Stocks edge lower after weak manufacturing report

Published on NewsOK Modified: December 3, 2012 at 3:19 pm •  Published: December 3, 2012
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Stocks have fluctuated since the Nov. 6 election as investors worried that a deal may not be reached in time to avoid the tax hikes and spending cuts, which economists say could push the U.S. back into recession. The S&P 500 is still 1.3 percent below its closing level on the day that Americans went to the polls, having fallen as much as 5 percent in the weeks following the election.

Wall Street opened higher Monday following news that manufacturing in China, the world's second-largest economy, grew for the first time in 13 months and after Greece announced details of a bond buyback program. The Dow had been up as much as 62 points shortly after the opening bell.

December is historically the best month for stocks. The S&P 500 has advanced an average of 2 percent over the past 30 years during the month of December, according to research from Schaeffer's Investment Research. The next best month is April, with an average return of 1.7 percent. The worst month is September, where investors lose an average of 0.7 percent.

The yield on the 10-year Treasury note rose 1 basis point to 1.62 percent.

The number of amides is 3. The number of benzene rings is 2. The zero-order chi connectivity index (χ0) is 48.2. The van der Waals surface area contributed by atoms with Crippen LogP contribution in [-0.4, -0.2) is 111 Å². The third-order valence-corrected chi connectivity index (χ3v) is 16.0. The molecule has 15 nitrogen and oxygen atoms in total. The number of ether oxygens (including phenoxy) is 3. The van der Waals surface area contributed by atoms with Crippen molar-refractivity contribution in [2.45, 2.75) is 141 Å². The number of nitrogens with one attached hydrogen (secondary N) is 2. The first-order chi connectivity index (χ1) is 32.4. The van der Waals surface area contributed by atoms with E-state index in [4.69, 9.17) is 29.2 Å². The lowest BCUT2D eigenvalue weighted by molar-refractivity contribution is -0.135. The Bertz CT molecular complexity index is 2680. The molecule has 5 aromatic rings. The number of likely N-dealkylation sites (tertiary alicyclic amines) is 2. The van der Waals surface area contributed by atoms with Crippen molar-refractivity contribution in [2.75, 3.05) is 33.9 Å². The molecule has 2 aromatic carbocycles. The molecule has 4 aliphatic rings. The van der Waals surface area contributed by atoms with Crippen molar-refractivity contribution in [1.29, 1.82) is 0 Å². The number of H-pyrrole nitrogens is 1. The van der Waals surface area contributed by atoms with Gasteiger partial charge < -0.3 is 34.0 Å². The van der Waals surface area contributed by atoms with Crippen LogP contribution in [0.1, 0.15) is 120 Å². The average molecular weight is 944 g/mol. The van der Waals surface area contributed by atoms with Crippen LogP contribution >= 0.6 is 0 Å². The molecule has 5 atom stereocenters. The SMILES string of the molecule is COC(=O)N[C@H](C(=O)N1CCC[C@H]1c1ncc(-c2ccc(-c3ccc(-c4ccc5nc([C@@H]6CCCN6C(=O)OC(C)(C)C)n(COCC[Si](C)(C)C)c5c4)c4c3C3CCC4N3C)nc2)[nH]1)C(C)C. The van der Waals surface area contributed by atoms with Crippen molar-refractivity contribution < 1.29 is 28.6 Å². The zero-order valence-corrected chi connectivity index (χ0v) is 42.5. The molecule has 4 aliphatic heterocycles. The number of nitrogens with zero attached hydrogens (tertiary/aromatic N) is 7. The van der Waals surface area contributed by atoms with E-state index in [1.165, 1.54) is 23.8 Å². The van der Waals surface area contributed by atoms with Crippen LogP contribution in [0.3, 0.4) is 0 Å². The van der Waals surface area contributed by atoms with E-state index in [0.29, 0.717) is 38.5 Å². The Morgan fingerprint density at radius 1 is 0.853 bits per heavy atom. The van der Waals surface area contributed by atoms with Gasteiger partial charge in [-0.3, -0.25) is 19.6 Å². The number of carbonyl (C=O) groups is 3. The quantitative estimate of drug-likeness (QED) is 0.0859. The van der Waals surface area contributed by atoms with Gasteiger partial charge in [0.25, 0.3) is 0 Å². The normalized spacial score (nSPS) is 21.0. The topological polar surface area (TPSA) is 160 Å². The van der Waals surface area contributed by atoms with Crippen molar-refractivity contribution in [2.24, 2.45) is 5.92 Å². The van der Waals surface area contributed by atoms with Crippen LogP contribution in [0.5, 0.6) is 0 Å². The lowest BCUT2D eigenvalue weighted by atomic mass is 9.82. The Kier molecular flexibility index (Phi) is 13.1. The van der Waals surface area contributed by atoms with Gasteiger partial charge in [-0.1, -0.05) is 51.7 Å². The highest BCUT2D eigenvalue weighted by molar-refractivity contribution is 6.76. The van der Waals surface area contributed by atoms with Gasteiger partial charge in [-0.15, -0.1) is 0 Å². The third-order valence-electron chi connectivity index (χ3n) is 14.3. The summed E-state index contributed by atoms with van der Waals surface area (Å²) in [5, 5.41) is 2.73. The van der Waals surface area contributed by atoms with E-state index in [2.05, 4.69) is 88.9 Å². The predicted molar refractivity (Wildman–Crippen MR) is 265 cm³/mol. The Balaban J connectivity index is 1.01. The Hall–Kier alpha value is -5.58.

Other stocks making big moves:

—Dell rose 42 cents, or 4.4 percent, to $10.06 after Goldman Sachs raised its rating to "Buy" from "Sell." Goldman cited Dell's healthy cash balance and said a recent decline in the stock may have been overdone. Dell has slumped this year as consumers migrated away from desktop PCs and laptops to portable devices such as tablets and phones.

— Health Management Associates fell 45 cents, or 5.7 percent, to $7.50 after the CBS news program "60 Minutes" broadcast a segment critical of the company's patient admission policies. The program included interviews with former employees who said HMA pressured its emergency room doctors to admit patients.

—Supervalu jumped 30 cents, or 12.6 percent, to $2.68 following a report that private equity firm Cerberus is considering multiple options for buying parts of the struggling grocery store chain.



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